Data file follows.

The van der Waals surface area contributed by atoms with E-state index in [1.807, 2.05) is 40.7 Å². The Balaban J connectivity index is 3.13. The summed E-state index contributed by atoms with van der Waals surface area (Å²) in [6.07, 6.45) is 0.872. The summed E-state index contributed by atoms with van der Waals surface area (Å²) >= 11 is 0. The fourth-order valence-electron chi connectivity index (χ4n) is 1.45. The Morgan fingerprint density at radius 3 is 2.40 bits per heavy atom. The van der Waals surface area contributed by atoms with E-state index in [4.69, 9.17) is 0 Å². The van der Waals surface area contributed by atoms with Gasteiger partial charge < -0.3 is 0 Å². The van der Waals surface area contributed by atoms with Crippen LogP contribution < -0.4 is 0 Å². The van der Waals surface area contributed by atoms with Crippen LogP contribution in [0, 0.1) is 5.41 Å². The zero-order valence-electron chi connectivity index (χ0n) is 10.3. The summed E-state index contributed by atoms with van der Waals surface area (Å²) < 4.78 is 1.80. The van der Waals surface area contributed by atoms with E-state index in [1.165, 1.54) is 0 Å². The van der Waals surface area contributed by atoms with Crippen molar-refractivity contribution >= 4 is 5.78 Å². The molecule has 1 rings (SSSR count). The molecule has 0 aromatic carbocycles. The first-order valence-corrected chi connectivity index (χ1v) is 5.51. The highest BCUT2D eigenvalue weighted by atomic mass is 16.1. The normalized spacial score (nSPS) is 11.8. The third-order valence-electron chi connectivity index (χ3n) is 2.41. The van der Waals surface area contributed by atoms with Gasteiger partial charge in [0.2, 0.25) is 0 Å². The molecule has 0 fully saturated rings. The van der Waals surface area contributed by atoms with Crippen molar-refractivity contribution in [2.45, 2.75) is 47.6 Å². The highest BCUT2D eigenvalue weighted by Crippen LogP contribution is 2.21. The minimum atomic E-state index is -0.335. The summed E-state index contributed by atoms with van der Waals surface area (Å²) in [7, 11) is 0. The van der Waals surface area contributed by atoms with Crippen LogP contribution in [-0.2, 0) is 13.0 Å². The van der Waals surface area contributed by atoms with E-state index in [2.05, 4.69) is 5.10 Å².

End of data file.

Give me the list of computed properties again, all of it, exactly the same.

The van der Waals surface area contributed by atoms with E-state index in [1.807, 2.05) is 40.7 Å². The Balaban J connectivity index is 3.13. The summed E-state index contributed by atoms with van der Waals surface area (Å²) in [6.07, 6.45) is 0.872. The summed E-state index contributed by atoms with van der Waals surface area (Å²) >= 11 is 0. The fourth-order valence-electron chi connectivity index (χ4n) is 1.45. The Morgan fingerprint density at radius 3 is 2.40 bits per heavy atom. The van der Waals surface area contributed by atoms with E-state index in [4.69, 9.17) is 0 Å². The van der Waals surface area contributed by atoms with Gasteiger partial charge < -0.3 is 0 Å². The van der Waals surface area contributed by atoms with Crippen LogP contribution < -0.4 is 0 Å². The van der Waals surface area contributed by atoms with Crippen LogP contribution in [0, 0.1) is 5.41 Å². The zero-order valence-electron chi connectivity index (χ0n) is 10.3. The summed E-state index contributed by atoms with van der Waals surface area (Å²) < 4.78 is 1.80. The van der Waals surface area contributed by atoms with E-state index in [1.165, 1.54) is 0 Å². The van der Waals surface area contributed by atoms with Crippen molar-refractivity contribution >= 4 is 5.78 Å². The molecule has 1 rings (SSSR count). The molecule has 0 aromatic carbocycles. The first-order valence-corrected chi connectivity index (χ1v) is 5.51. The highest BCUT2D eigenvalue weighted by atomic mass is 16.1. The normalized spacial score (nSPS) is 11.8. The third-order valence-electron chi connectivity index (χ3n) is 2.41. The van der Waals surface area contributed by atoms with Gasteiger partial charge in [0.2, 0.25) is 0 Å². The molecule has 0 fully saturated rings. The van der Waals surface area contributed by atoms with Crippen molar-refractivity contribution in [2.45, 2.75) is 47.6 Å². The highest BCUT2D eigenvalue weighted by Crippen LogP contribution is 2.21. The minimum atomic E-state index is -0.335. The summed E-state index contributed by atoms with van der Waals surface area (Å²) in [7, 11) is 0. The van der Waals surface area contributed by atoms with Crippen LogP contribution in [-0.2, 0) is 13.0 Å². The van der Waals surface area contributed by atoms with E-state index in [2.05, 4.69) is 5.10 Å².